Suncoast Connector
Toll Road Threatens
Red Hills & Big Bend

Tall Timbers opposes the construction of the proposed Suncoast Connector toll road from Citrus County through Jefferson County.

Your voices have helped in this fight! See the link below to the Final Report from the Suncoast Connector Task Force. Importantly, the report states that: “The Task Force did not reach a conclusion, based on the information available at this time, that there is a specific need for a completely new greenfield corridor or modifications of existing facilities through the study area . . . “  


  • The Multi-use Corridors of Regional Economic Significance Program (M-CORES), was approved by Gov. Ron DeSantis in May 2019. M-CORES authorizes the design and construction of three new toll road corridors through rural Florida. Of greatest concern to Tall Timbers is the proposed 150+ mile Suncoast Connector, extending from Citrus County to Jefferson County.
  • The proposed Suncoast Connector toll road corridor would provide a direct link between the Red Hills and the Florida Turnpike in Central Florida. The proposal includes planning for the provision of water, sewer and other infrastructure to encourage growth in rural areas.
Suncoast Connector

Our Concerns

The M-CORES program, which includes the proposed Suncoast Connector toll road, passed through the Florida Legislature at breakneck speed with little review or analysis. Tall Timbers has a number of concerns given the potential for significant and widespread impacts.

Urban Sprawl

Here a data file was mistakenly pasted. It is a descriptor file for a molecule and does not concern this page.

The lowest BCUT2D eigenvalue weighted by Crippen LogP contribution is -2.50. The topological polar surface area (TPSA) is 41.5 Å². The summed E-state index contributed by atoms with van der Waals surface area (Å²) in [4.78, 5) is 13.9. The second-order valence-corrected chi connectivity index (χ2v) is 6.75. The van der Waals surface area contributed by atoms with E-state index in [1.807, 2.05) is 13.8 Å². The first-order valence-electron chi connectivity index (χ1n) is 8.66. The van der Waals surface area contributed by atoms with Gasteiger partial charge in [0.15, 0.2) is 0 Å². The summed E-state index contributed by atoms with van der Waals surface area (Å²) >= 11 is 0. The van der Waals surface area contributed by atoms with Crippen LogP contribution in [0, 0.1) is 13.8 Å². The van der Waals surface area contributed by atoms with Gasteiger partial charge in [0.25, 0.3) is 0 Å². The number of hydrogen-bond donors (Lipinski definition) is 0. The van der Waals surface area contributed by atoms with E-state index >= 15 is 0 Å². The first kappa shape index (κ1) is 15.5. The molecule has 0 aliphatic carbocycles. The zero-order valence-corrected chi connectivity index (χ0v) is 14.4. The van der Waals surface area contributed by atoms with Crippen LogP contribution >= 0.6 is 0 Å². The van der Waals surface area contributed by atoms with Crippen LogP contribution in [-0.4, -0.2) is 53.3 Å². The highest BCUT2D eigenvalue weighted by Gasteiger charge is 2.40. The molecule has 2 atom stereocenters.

Urban sprawl

Construction of the Suncoast Connector will fragment or degrade private and public conservation lands and wildlife habitat. Providing water and sewer infrastructure far from existing rural communities will encourage additional sprawling growth.

Water Resources

Water resources

Construction of the roadway corridor will alter the flow of freshwater across the Big Bend, affecting rivers, wetlands, and estuaries and impacting a highly productive Gulf fishery.

Economic Impacts

Economic impacts to rural downtowns

The proposed Suncoast Connector toll road will be a limited access roadway, which would require bypasses around rural communities like Monticello. This would reduce traffic to local businesses and affect local economies throughout the US 19 corridor.

Prescribed fire

Prescribed fire

The toll road corridor will create another challenge to the use of prescribed fire, which is critical for ecosystem health and wildfire mitigation.

What is Tall Timbers doing?

We are consulting with The Southern Group on strategies to protect the conservation features of our region, meeting with Suncoast Connector Task Force members and other key leaders throughout the process, and engaging in outreach and education efforts.

Working in collaboration with expert partners on key issues, we also seek to bring forward relevant information for decision makers. The following reports and resources include useful content for Task Force members and advocates.

The Tall Timbers’ Board
Suncoast Connector Task Force
UF Report Image
The Suncoast Connector: What We Still Need to Know

A July 2020 report by Florida TaxWatch found the Suncoast Connector to be a “risky project with what is sure to be a large price tag [$4.0 B to $10.5 B] and little demonstrated transportation need.” If projected revenues fall short, tolls paid by drivers on other parts of the Turnpike will subsidize this unnecessary road.